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Possibly Twice Exceptional (Gifted with Special Needs)

By Inderbir Kaur Sandhu, Ph.D

Q: Our daughter is very advanced for her age (5) and has shown signs from an early age of giftedness - at 15 months she knew her shapes, the alphabet, and could count to 10 and recognize the numbers meaningfully. This is not something we pushed for, she naturally wants to learn. That's the up side - the down side is that she is emotionally immature, she is currently in kindergarten and it is the 4th school she has been to - we were asked to leave 2 of the child learning centers, and she was able to graduate preschool from the last school although she was very needy and they accommodated it. at the end of the preschool year, last May the teachers asked to meet with me and advised that I contact her doctor because they saw her emotional development at that of a 3 year old.

We have been in counseling with a specialist who deals with high anxiety children, something we were told was at the crux of her emotional development. Yesterday i was called to her current school to pick her up - this is one of the tell tale signs that the school simply cannot deal with her disruptions in the classroom. She decides what she will or will not do and won't budge, what follows is typically an escalation of emotion that at times they are unable to get under control. We are at a loss and I feel like she will be removed from kindergarten at this school. Do you have any advice?

A: I believe that your child may be twice exceptional - cognitively gifted with some behavioural issue that causes impacts learning. Dealing with children who are twice exceptional can be extremely confusing. On one side, the child is very able and on the other side, the child may be lagging behind peers. Hence, it is not surprising for these children to be misperceived as disruptive, lazy, stubborn, careless, or unmotivated.

As parents, you probably know that the description is not accurate, but the evidence presented by the schools sometimes is hard not to believe. More so in a school environment where teachers are not trained to recognise or deal with such kids, this can be a common misconception. The average teacher would recognise that the child has remarkable abilities in some areas, yet confused when the child becomes disruptive and misbehaves in class. The inconsistencies can be highly confusing to most preschool teachers.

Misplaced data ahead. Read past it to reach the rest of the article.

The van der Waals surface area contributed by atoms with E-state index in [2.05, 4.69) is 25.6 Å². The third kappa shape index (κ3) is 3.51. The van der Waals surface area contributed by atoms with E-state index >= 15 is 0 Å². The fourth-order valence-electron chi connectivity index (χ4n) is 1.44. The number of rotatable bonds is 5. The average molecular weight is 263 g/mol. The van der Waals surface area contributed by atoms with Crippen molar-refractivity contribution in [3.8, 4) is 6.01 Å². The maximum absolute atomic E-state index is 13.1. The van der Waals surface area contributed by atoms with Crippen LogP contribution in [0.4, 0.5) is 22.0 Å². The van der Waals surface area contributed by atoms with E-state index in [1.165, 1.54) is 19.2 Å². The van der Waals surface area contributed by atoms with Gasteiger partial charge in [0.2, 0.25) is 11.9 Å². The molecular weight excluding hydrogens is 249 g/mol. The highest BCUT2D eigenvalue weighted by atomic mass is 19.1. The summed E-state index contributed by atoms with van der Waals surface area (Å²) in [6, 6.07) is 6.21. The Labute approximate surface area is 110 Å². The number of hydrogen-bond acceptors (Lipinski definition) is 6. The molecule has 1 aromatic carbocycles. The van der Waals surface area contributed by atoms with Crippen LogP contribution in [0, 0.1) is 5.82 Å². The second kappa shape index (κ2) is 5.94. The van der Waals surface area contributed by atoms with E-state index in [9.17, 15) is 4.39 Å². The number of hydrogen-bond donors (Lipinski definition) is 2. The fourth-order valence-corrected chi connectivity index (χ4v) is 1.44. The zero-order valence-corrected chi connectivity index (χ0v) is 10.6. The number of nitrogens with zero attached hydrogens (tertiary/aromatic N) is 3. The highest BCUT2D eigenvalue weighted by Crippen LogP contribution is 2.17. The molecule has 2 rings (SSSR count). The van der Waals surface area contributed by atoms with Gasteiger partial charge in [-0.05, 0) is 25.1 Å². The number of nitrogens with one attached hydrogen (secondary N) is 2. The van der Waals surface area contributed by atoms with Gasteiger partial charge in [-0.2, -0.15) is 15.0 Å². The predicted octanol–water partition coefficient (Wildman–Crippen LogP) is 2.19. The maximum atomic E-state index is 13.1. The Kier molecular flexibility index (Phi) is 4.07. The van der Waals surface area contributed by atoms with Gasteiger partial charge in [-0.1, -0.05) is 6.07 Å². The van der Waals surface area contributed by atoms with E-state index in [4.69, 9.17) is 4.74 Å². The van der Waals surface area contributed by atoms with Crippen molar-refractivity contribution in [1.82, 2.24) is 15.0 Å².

Moving schools all the time is not the solution, although looking for a school that may be prepared to help such kids may require some movement. As parents, you really need to share issues concerning your child with care and sensitivity. At the end of the day, more than anything else, most teachers do want to help their students succeed but some just may not be able to deal with certain situation due to lack of experience and training. Perhaps, you may need to look up resources to understand your child's needs at school and have a discussion with the teachers, by sharing what can be done to improve things for both the child and the teacher. Bear in mind that for a gifted child, an interesting, challenging and meaningful learning environment is crucial for the child's development.

Counselling is necessary to help the child and parents. Therapies may also be necessary and you may need to see a specialist who may recommend some diagnostic test to get to the core of the issue. Do not rely on one specialist; always seek a second opinion. If the counselling is not helping, let the counsellor know. But these things take time and a lot of effort.

Lastly, one mother's suggestion on how to help such kids includes (taken from NAGC site):

  • Get a complete evaluation of your child's strengths and weaknesses

  • Read and learn as much as you can

  • Share information about your child's strengths and weaknesses with the teachers, as well as his/her likes, fears, etc. (e.g., by asking each new teacher not to call on the child to read aloud until s/he had gained trust and requested to read. This helped with the fear of being embarrassed in front of the class.)

  • Try to work on the most serious or immediate problems and minimise the secondary ones. For example, help your child with the reading problems and don't make a big deal of the tantrums, bed wetting etc. They will be minimised as competency and confidence increase.

  • Identify and emphasize strengths. Assure that they receive at least as much attention as the weaknesses. Praise the child for strengths and give assurance that s/he got opportunities to develop and demonstrate these things.

  • Bolster your child's self esteem (by emphasising abilities as above; by helping him/her put his struggles in perspective, and by helping him/her develop self-efficacy through gradual successes).

  • Assist your child with developing a supportive peer group by helping find friends with similar interests.

  • Be an advocate for your child at school, not an adversary. (This parent found that teachers were very open to hearing about a child's needs if it was couched as giving them information to help them do their jobs, rather than telling them how to do their jobs).

Two interesting site that you may want to read:



Wishing you all the best!


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